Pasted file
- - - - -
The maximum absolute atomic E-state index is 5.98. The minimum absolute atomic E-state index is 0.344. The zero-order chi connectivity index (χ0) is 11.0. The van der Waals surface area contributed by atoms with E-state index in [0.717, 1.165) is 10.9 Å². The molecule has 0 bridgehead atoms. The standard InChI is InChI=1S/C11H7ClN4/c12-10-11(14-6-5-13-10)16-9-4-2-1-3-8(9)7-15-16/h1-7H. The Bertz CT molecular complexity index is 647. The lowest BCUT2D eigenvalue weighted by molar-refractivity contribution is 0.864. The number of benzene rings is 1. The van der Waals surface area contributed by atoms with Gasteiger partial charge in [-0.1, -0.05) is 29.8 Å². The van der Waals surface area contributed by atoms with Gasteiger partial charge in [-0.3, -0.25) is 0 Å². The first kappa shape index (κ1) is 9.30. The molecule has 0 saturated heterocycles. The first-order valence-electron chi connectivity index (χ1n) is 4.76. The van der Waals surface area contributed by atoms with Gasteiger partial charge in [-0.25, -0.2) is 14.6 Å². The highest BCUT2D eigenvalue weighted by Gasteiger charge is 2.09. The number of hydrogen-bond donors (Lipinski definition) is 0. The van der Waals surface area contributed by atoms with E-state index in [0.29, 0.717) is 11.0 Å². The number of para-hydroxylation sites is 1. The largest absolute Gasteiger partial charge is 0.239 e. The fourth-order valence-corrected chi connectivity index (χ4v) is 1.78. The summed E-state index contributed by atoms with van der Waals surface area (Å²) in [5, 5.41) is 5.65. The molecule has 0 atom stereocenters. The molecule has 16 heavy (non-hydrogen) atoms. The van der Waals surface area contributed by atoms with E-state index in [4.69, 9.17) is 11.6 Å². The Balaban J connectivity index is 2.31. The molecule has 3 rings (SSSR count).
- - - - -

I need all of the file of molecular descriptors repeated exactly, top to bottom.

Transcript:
The maximum absolute atomic E-state index is 5.98. The minimum absolute atomic E-state index is 0.344. The zero-order chi connectivity index (χ0) is 11.0. The van der Waals surface area contributed by atoms with E-state index in [0.717, 1.165) is 10.9 Å². The molecule has 0 bridgehead atoms. The standard InChI is InChI=1S/C11H7ClN4/c12-10-11(14-6-5-13-10)16-9-4-2-1-3-8(9)7-15-16/h1-7H. The Bertz CT molecular complexity index is 647. The lowest BCUT2D eigenvalue weighted by molar-refractivity contribution is 0.864. The number of benzene rings is 1. The van der Waals surface area contributed by atoms with Gasteiger partial charge in [-0.1, -0.05) is 29.8 Å². The van der Waals surface area contributed by atoms with Gasteiger partial charge in [-0.3, -0.25) is 0 Å². The first kappa shape index (κ1) is 9.30. The molecule has 0 saturated heterocycles. The first-order valence-electron chi connectivity index (χ1n) is 4.76. The van der Waals surface area contributed by atoms with Gasteiger partial charge in [-0.25, -0.2) is 14.6 Å². The highest BCUT2D eigenvalue weighted by Gasteiger charge is 2.09. The number of hydrogen-bond donors (Lipinski definition) is 0. The van der Waals surface area contributed by atoms with E-state index in [0.29, 0.717) is 11.0 Å². The number of para-hydroxylation sites is 1. The largest absolute Gasteiger partial charge is 0.239 e. The fourth-order valence-corrected chi connectivity index (χ4v) is 1.78. The summed E-state index contributed by atoms with van der Waals surface area (Å²) in [5, 5.41) is 5.65. The molecule has 0 atom stereocenters. The molecule has 16 heavy (non-hydrogen) atoms. The van der Waals surface area contributed by atoms with E-state index in [4.69, 9.17) is 11.6 Å². The Balaban J connectivity index is 2.31. The molecule has 3 rings (SSSR count).